- The Washington Times - Sunday, May 31, 2009

Discounts of up to $12,000 are driving Chrysler cars off the lot nationwide as bargain-hunting consumers help terminated dealers clear inventory before the June 9 deadline.

“We’ve actually had a better month than we’ve ever had. The [Jeep] lot is empty,” said Hamid Saghafi of Dulles Jeep in Leesburg, Va.

“We’re trying to make deals, some ugly deals, and get them off our lots. Ugly to us, pretty to the customer.”

In Lansing, Mich., Story Chrysler Jeep owner Leo Jerome said sales have never been better, even if he is losing his Chrysler franchise.

“Business is terrific. I’m not just saying that. We don’t have enough sales people to keep up with the people who are coming in,” said Mr. Jerome.

Other Chrysler brands are also selling, though not as briskly as the popular Jeeps.

“Sales-wise we’re doing pretty well,” said John Gunning, owner of Manassas Dodge in Manassas. “We’re down to about 55 Dodges. I think we sold 30 this month.”

Chrysler said on May 14 that it was terminating franchise agreements with 789 dealers, about 25 percent of its total, as part of its bankruptcy restructuring. The terminated dealerships had about 44,000 new cars in stock at the time.

The automaker has offered to help sell and transfer, for a fee, leftover inventory to surviving dealers. Many dealers are already taking advantage of the program.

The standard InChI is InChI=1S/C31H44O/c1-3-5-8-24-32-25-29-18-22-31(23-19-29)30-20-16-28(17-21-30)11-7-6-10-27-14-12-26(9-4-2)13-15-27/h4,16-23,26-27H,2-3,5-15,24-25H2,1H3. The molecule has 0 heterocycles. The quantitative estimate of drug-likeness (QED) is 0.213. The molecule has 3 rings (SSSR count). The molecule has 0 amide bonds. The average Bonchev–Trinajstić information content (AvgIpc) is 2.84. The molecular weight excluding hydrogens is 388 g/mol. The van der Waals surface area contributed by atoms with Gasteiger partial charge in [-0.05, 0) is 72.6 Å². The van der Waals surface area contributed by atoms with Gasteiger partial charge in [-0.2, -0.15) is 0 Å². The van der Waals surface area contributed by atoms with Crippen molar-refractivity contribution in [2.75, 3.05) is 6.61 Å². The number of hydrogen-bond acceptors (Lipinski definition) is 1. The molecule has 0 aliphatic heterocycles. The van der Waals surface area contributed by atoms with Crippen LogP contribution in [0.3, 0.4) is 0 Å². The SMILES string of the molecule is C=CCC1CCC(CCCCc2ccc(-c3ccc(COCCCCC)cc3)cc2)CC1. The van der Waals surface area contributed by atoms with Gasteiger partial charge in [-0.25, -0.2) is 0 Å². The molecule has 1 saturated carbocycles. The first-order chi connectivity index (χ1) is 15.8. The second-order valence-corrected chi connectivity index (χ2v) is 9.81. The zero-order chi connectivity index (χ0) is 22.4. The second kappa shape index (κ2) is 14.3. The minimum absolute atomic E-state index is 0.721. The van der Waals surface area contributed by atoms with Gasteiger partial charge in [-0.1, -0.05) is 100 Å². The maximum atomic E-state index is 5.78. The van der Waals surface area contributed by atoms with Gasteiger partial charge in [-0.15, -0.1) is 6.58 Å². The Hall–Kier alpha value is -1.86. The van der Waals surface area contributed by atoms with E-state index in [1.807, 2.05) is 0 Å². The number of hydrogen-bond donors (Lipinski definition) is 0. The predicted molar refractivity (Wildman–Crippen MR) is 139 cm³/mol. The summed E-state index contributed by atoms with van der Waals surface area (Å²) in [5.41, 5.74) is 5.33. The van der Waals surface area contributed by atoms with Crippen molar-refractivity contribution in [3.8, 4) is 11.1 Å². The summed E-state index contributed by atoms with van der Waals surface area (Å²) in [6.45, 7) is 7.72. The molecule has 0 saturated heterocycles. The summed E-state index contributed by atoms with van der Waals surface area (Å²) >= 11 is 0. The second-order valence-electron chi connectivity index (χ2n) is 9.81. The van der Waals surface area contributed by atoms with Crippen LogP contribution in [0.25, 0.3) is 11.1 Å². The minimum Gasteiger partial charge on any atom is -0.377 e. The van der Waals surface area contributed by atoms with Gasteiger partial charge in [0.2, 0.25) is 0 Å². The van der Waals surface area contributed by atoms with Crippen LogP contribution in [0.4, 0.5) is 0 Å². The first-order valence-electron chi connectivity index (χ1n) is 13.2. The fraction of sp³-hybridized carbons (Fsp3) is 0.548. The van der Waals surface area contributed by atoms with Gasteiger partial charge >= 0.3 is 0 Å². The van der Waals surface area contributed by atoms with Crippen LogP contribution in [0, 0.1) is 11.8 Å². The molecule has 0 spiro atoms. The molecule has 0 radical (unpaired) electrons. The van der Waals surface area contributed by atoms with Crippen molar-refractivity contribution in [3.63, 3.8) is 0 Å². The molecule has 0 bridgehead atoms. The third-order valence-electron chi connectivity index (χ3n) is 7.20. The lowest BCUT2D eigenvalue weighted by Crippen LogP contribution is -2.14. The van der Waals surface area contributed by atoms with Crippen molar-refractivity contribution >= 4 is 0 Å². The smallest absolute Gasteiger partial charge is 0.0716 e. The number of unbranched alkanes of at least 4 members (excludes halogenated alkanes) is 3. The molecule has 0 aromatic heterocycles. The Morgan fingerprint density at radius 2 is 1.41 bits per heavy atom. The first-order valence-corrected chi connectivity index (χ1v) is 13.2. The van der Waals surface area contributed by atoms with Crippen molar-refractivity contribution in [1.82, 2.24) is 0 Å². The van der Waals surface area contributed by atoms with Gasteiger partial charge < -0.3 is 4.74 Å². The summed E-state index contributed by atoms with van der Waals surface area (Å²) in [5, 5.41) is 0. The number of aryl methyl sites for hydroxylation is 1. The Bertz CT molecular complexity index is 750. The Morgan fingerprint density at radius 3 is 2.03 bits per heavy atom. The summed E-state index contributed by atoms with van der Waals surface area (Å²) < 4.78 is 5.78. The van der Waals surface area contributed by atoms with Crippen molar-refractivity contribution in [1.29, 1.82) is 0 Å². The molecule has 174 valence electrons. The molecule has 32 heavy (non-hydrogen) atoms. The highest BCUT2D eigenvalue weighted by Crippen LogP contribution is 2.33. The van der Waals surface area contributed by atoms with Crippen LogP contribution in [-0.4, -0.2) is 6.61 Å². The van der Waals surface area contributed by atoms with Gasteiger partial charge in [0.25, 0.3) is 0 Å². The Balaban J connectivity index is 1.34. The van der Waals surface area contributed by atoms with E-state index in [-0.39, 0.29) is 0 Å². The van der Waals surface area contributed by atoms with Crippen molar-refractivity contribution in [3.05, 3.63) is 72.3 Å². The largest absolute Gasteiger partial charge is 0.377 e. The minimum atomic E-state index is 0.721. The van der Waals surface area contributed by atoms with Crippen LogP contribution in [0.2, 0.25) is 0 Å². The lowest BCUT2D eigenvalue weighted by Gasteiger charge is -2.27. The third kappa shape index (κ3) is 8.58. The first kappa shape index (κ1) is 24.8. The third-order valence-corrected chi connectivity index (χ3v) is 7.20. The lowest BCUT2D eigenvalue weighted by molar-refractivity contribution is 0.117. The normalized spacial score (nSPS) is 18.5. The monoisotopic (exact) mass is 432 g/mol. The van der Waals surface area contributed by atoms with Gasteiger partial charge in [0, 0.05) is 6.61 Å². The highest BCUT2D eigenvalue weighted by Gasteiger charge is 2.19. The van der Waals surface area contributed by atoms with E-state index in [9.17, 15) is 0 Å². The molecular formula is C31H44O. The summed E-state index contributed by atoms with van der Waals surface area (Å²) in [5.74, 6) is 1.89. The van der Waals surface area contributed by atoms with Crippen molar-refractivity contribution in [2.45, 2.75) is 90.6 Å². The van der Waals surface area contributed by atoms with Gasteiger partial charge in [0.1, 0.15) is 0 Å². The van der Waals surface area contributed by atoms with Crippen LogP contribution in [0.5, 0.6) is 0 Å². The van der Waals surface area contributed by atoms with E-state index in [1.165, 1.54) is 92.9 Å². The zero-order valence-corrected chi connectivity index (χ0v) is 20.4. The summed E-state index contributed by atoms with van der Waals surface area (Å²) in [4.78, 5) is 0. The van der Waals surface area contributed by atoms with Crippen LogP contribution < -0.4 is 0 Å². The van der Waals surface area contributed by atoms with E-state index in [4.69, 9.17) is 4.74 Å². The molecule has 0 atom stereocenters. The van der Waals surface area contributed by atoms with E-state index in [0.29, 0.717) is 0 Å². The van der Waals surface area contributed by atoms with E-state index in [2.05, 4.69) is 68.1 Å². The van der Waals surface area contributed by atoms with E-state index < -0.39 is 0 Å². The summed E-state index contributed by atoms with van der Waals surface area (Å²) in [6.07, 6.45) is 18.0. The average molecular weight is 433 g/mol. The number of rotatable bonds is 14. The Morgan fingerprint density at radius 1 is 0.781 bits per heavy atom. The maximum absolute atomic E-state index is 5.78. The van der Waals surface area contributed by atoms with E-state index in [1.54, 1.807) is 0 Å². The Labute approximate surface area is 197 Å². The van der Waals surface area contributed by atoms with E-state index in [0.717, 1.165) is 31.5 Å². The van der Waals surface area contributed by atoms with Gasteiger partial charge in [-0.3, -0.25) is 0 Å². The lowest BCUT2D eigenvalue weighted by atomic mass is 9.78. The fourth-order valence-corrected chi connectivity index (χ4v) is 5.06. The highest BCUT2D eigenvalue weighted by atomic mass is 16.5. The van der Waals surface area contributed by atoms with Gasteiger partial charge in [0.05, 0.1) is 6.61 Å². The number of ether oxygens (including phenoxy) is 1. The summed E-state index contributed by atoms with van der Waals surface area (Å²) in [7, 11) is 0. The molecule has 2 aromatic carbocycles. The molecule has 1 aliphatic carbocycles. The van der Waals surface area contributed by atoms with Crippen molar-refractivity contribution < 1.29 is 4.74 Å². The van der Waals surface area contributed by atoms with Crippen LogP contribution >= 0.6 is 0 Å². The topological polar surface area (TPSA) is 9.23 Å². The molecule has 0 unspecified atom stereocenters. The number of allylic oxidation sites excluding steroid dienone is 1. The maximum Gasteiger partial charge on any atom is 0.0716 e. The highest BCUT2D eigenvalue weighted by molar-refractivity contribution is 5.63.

Some question whether customers and other dealers will be able to absorb their inventory in such a short time and fear they eventually will have to sell at steep losses, possibly at auction.

But 28,000 vehicles - nearly two-thirds of the terminated dealers’ inventory - already have been sold either to customers or other dealers, Chrysler spokeswoman Kathy Graham said Friday. There are 16,000 left, she said.

Chrysler offered rebates this month of up to $4,000 on 2009 models, in addition to $1,000 in “owner loyalty” rewards for current Chrysler owners and $1,000 for members of selected credit unions - which customers can join on the spot. Rebates on 2008 models are bigger. The automaker is also offering zero percent financing for six years on certain models and “generous” factory-to-dealer cash, Ms. Graham said. How much of that cash is passed on to customers is up to each dealer, she said.

The company has not guaranteed to find a buyer for all the rejected dealers’ cars, but Ms. Graham noted that Chrysler has not produced any new cars since May 1 and that 44,000 cars represent about two weeks’ worth of sales.

“We don’t anticipate any problem at all moving the inventory that the dealers would like us to move,” she said.

Still, most dealers expect they will lose money on cars they sell to other dealers.

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